The initial thrust of this case was the plaintiffs' complaint that the conditions of their confinement violated the Eighth Amendment. Because the content of what may be called, for want of a better phrase, the reality of confinement is so elusive, the court visited Santa Rita on March 10, 1971 to acquire some perspective on plaintiffs' claim that the conditions of confinement in Greystone were "cruel and unusual" and defendants' rejoinder that while some of those conditions were perhaps regrettable, such privations as the plaintiff class suffered were in some sense inevitable consequences of custody. After making that visit, the court concluded that the conditions at Greystone were truly deplorable. The shocking and debasing conditions which prevailed there constituted cruel and unusual punishment for man or beast as a matter of law. At that time, the court's inescapable conclusion was that Greystone should be razed to the ground.
What the court saw when it visited Greystone violated basic standards of human decency, not some mere "fastidious squeamishness or private sentimentalism," Rochin v. California, 342 U.S. 165, 172, 72 S.Ct. 205, 96 L.Ed. 183 (1952), and shocked the conscience of the court. The inmates confined in Greystone were locked up in tiny, drably painted cells, and confined to those cells and the society of their cellmates, virtually 24 hours a day, seven days a week, utterly without opportunity for recreation, exercise, vocational training, education, work or any other activity or diversion, with the exception of those few brief periods each week, amounting to no more than a total of two hours, when they were released to shower and shave or to visit with friends and relatives. The heating, ventilation, plumbing and sanitation were obviously and grossly substandard. To say that the conditions of confinement under these circumstances were rigorous and uncomfortable is to put it mildly. Whatever necessity compels the rigor and discomfort, there are limits which the State may not constitutionally exceed. Those limits were exceeded here.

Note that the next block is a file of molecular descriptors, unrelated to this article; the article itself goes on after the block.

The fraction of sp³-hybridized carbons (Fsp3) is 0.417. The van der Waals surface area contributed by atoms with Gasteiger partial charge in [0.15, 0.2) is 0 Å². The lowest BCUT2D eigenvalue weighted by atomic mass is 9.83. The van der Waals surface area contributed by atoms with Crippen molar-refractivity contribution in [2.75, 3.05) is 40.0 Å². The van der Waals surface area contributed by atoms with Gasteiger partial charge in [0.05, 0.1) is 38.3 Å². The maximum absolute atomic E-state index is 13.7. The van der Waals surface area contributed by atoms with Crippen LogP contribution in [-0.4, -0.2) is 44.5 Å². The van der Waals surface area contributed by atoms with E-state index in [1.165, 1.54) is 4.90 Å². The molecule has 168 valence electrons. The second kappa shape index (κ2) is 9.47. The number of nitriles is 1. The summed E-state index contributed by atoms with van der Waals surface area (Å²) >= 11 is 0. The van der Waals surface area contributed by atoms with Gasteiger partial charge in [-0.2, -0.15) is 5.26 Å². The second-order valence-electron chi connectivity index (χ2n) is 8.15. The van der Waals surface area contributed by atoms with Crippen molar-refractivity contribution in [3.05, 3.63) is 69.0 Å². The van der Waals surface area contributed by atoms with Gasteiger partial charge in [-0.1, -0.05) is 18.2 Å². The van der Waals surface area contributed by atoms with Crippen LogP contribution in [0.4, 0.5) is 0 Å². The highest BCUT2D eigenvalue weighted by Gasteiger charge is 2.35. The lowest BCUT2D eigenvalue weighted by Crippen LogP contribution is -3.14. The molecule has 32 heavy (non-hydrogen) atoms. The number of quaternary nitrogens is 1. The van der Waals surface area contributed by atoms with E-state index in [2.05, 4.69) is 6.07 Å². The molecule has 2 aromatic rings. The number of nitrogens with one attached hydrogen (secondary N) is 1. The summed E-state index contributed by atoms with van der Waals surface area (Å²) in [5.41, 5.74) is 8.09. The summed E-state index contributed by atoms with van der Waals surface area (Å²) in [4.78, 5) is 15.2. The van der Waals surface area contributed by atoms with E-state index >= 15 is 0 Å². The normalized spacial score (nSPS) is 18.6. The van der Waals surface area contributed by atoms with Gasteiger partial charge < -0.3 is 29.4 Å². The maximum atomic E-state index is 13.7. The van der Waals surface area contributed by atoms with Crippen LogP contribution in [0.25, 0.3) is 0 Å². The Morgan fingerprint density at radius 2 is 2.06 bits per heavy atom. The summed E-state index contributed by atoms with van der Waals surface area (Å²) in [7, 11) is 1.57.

The subhuman conditions the court discovered at Greystone could not help but destroy the spirit and threaten the sanity of the men who had to endure them. In such circumstances, the courts must act immediately to enforce the mandates of the Constitution. In Jordan v. Fitzharris, 257 F. Supp. 674, 680 (N.D.Cal. 1966), Chief Judge (now Senior Judge) Harris declared: